Even today’s best supercomputers cannot rival the sophistication of the human brain. Computers are linear, moving data back and forth between memory chips and a central processor over a high-speed backbone. The brain, on the other hand, is fully interconnected, with logic and memory intimately cross-linked at billions of times the density and diversity of that found in a modern computer. Neuromorphic chips aim to process information in a fundamentally different way from traditional hardware, mimicking the brain’s architecture to deliver a huge increase in a computer’s thinking and responding power.
Miniaturization has delivered massive increases in conventional computing power over the years, but the bottleneck of shifting data constantly between stored memory and central processors uses large amounts of energy and creates unwanted heat, limiting further improvements. In contrast, neuromorphic chips can be more energy efficient and powerful, combining data-storage and data-processing components into the same interconnected modules. In this sense, the system copies the networked neurons that, in their billions, make up the human brain.
Neuromorphic technology will be the next stage in powerful computing, enabling vastly more rapid processing of data and a better capacity for machine learning. IBM’s million-neuron TrueNorth chip, revealed in prototype in August 2014, has a power efficiency for certain tasks that is hundreds of times superior to a conventional CPU (Central Processing Unit), and more comparable for the first time to the human cortex. With vastly more compute power available for far less energy and volume, neuromorphic chips should allow more intelligent small-scale machines to drive the next stage in miniaturization and artificial intelligence.
Potential applications include: drones better able to process and respond to visual cues, much more powerful and intelligent cameras and smartphones, and data-crunching on a scale that may help unlock the secrets of financial markets or climate forecasting. Computers will be able to anticipate and learn, rather than merely respond in pre-programmed ways.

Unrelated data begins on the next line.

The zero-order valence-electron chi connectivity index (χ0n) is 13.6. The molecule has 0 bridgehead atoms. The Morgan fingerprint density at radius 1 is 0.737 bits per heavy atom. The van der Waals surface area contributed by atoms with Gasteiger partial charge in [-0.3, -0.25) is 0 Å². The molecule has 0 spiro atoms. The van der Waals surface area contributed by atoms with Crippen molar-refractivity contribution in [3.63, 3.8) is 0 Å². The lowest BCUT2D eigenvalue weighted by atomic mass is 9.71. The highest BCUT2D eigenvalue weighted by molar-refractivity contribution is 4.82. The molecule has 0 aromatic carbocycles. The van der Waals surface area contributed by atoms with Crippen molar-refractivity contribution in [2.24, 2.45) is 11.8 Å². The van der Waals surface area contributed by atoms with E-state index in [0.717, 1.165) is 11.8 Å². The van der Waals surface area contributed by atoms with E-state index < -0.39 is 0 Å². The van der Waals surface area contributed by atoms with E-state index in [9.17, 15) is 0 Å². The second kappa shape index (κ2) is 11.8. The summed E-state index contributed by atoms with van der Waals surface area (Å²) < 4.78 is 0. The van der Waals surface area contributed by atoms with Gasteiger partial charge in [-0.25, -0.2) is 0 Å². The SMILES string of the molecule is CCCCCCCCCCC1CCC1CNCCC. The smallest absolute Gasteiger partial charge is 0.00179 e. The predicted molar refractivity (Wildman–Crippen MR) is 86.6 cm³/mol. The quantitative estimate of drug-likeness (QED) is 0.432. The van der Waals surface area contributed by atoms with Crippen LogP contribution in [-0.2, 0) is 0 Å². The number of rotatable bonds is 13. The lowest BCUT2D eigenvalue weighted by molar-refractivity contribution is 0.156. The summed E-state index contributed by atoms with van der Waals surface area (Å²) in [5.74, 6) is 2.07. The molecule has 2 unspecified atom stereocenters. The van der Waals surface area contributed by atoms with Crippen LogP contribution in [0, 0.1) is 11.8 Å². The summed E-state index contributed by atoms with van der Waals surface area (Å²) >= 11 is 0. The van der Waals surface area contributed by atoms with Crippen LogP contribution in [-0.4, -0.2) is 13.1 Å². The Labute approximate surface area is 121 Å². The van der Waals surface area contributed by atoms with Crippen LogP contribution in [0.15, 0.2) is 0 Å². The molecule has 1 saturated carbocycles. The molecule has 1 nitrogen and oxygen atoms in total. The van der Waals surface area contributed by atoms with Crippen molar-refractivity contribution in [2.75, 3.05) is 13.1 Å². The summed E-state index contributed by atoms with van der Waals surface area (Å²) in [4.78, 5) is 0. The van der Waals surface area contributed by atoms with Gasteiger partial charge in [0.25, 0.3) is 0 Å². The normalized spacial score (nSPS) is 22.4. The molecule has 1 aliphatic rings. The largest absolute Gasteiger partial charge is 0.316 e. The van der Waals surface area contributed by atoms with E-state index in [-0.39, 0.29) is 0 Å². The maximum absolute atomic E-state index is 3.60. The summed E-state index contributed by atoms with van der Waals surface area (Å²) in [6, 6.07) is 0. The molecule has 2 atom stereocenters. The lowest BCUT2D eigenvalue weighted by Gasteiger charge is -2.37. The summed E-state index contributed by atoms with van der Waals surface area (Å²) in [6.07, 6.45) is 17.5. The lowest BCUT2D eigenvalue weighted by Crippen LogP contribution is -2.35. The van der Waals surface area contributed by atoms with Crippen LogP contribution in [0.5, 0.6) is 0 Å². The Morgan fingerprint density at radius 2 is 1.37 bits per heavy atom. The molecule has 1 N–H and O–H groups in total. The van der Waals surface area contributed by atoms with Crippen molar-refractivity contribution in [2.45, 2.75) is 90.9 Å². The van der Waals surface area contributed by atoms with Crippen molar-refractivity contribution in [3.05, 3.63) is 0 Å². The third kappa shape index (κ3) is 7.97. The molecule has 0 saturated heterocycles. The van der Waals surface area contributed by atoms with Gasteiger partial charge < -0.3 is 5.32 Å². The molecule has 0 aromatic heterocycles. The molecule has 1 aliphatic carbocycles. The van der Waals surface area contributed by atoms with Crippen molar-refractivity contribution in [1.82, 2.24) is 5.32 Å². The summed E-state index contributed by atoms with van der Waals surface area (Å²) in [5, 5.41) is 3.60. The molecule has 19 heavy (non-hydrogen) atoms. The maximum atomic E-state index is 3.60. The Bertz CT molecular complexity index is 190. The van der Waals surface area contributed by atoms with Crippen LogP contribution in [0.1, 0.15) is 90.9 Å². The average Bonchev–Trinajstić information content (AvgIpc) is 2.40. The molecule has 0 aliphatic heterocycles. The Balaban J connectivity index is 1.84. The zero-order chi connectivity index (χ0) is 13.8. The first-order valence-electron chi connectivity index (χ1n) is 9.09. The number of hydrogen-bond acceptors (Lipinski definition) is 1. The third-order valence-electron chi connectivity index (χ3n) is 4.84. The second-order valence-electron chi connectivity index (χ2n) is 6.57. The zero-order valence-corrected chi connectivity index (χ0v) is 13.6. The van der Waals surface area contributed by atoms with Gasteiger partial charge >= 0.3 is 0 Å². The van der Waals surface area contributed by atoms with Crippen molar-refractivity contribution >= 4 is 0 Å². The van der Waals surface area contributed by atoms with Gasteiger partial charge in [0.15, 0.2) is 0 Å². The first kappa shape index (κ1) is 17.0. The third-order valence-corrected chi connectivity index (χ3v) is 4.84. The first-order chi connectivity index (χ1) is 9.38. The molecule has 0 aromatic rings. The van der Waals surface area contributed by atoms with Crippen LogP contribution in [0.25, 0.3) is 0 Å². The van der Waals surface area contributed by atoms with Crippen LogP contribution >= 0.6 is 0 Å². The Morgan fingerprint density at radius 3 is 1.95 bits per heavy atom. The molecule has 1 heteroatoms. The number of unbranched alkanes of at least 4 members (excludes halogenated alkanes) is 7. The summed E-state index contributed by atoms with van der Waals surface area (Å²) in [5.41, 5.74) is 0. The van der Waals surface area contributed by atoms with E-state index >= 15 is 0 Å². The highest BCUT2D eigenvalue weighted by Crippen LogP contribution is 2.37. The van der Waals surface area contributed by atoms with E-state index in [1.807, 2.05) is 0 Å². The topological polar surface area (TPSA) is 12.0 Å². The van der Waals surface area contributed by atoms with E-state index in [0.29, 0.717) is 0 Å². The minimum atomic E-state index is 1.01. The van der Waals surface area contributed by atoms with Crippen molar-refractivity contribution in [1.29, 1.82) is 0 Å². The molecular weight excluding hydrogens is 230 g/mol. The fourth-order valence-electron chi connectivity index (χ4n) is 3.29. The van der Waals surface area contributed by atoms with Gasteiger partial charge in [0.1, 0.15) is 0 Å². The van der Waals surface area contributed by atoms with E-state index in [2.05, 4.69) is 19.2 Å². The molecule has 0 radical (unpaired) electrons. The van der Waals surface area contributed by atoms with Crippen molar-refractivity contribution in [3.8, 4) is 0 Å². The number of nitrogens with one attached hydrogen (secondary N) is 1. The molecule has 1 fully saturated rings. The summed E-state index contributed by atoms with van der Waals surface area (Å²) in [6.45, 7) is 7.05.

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Topic: Wirelessly Powered Brain Implant Could Treat Depression
A wirelessly powered implant the size of a grain of rice can electrically stimulate the brains of mice as the rodents do what they please. The new gadget could help scientists better understand and treat mental health disorders such as depression, according to a new study.
The human brain is the most powerful computer known, an extraordinary assembly of living electrical circuits. To gain greater understanding of how the human brain works — and how to fix any problems with it — neuroscientists would like to electrically stimulate the brains of simpler animals as they scurry around, carry out tasks and respond to their surroundings.
Tiny, untethered brain-stimulating devices would permit animals to move, behave and react freely during experiments. However, batteries are too heavy and bulky to fit into such small gizmos. Instead, these inventions could be wirelessly powered using magnetic induction, wherein one coil of wire can transmit energy to another coil using magnetic fields. [Top 10 Mysteries of the Mind]
“Wireless neural stimulation in mice has been demonstrated many times before, and in many of these systems, the mice could freely move over a large area,” said study senior author Ada Poon, an electrical engineer at Stanford University in California.
However, previous wireless brain-stimulating devices were limited by their power-harvesting components. If these parts were small, power was lost if the animals moved away from the spot where the energy was focused, which limited how far the animals could roam. On the other hand, if these parts were large, they were typically too big to be implanted.
Other labs either used bulky devices mounted on the skulls of mice, or used complex arrays of coils paired with sensors to locate the mice and deliver power. “To us that sounded like a lot of work,” Poon told Live Science. “We were ‘lazy.’ The ‘laziness’ led us to be more creative.”
Now the researchers have created implantable wirelessly powered brain-stimulating devices by essentially using the mouse’s body to help collect energy.
“Surprisingly, it works,” Poon said. “Engineers tend to think of complex solutions, but sometimes if we back off a bit and think out of the box, we might be able to come up with some crazy but workable solutions that are simpler.”
The roughly cylindrical device is about 2 millimeters wide, 3 mm long, and 20 mm in weight, making it about 100 times smaller and lighter than previous devices. “We like to compare the size with a grain of rice of the slightly thicker sort,” Poon said.
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